Magazine article Marketing

Market Research: Mind Reading

Magazine article Marketing

Market Research: Mind Reading

Article excerpt

The use of neuroscience in marketing offers advertisers unique access to consumers' brains. David Tiltman reports.

'They don't just want your money. They want your brain.' This headline from The Independent on Sunday summed up the controversy surrounding the fledgling research discipline of neuromarketing. The fact that it appeared in a national newspaper at all demonstrates the technique's rising profile.

The newspaper's story detailed a study by Viacom Brand Solutions, one of a growing number of companies adopting brain-scanning technology as a consumer insight tool. As the headline shows, the technique lends itself to images of Big Brother-style mind control - US organisation Commercial Alert, co-founded by consumer activist Ralph Nader, has even demanded a Senate inquiry into the practice.

Given the current state of neuroscience, there is little to justify these fears. The discipline is much more advanced than a decade ago, but nobody claims to have found a specific 'buy button' in the brain, let alone a way for marketers to push it.

That said, the findings of neuroscientists are important for the research industry. The discovery that emotion plays a far stronger role in decision-making than previously thought has made researchers eager to find techniques that can get beyond the rational responses of consumers to investigate the emotional impulses that underpin them.

Inside the mind

Brain scanning is at the vanguard of this trend. In recent years it has left the confines of the hospital or laboratory and become a commercial research tool. There are now a number of companies on both sides of the Atlantic claiming to offer clients the ultimate in research: to get inside their customers' minds.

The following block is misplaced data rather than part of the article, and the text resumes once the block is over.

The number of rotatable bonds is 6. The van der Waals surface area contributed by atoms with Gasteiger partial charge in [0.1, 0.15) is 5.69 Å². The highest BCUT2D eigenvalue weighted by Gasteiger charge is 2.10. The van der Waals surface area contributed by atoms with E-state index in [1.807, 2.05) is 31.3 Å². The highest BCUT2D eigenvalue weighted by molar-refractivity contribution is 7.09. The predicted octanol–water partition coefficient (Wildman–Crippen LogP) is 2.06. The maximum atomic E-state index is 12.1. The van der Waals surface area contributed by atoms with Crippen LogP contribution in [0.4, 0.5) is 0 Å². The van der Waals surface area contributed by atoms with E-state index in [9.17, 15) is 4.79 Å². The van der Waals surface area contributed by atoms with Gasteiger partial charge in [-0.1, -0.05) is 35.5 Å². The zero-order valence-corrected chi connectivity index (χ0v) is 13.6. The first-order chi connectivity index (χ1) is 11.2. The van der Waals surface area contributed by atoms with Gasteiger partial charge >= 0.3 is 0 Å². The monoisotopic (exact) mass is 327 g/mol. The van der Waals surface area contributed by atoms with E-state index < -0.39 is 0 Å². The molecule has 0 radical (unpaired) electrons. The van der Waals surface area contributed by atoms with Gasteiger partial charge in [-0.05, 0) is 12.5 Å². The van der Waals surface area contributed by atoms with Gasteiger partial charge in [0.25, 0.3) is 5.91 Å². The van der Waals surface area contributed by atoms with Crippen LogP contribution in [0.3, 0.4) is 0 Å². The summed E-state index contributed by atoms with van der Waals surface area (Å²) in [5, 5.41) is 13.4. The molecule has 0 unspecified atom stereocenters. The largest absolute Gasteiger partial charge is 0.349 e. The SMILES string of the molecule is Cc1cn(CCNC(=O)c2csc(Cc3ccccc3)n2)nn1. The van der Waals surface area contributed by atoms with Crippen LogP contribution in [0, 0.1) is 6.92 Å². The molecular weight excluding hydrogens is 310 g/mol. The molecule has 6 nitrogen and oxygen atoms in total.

There has been no shortage of clients experimenting with the techniques in their search for an advantage over competitors. Several major FMCG firms have used it for advertising and concept testing - for example, Kimberly-Clark is planning a study in the US and Europe early next year. Motor firms have used it to research car designs, and food manufacturers to test smells and flavours.

In the past year, the technique has generated plenty of discussion within the research community, but little agreement. For its advocates, it offers the chance to get a 'clean read' of a consumer's response to a stimulus, untainted by hidden agendas or interviewer bias.

For its detractors, neuromarketing is little more than a way to extract money from gullible clients by blinding them with science.

Two types of scanning are currently on offer as market research tools. One is fMRI (functional magnetic resonance imaging), which involves a large, immobile scanner. The other is a variant of EEG (electroencephalography), which has evolved into a highly portable mechanism, small enough to fit inside a hat, that measures electrical activity in the brain. Both have their pros and cons: fMRI offers a far more detailed scan than EEG, but subjects must stay in the lab. EEG can be taken to a consumer's natural habitat, such as a home or shopping centre. It also provides many more readings per second, making it easier to see exactly when changes in brain activity occur.

Cost vs benefit

Neither comes cheap. Although EEG costs less than fMRI, a basic study using either runs into tens of thousands of pounds. Both require a skilled neuroscientists to interpret the data. A scan can only show that the brain is active, not why it is active, so standard research is also needed, which adds to the cost.

The question is whether brain scanning can generate insight beyond the reach of traditional studies, and whether that extra insight is worth the considerable expense.

Sarah Langan, Kimberly-Clark's insight director for Europe, hopes the company's trial of EEG, to be conducted by UK firm Neuroco, will complement its existing consumer insight research. …

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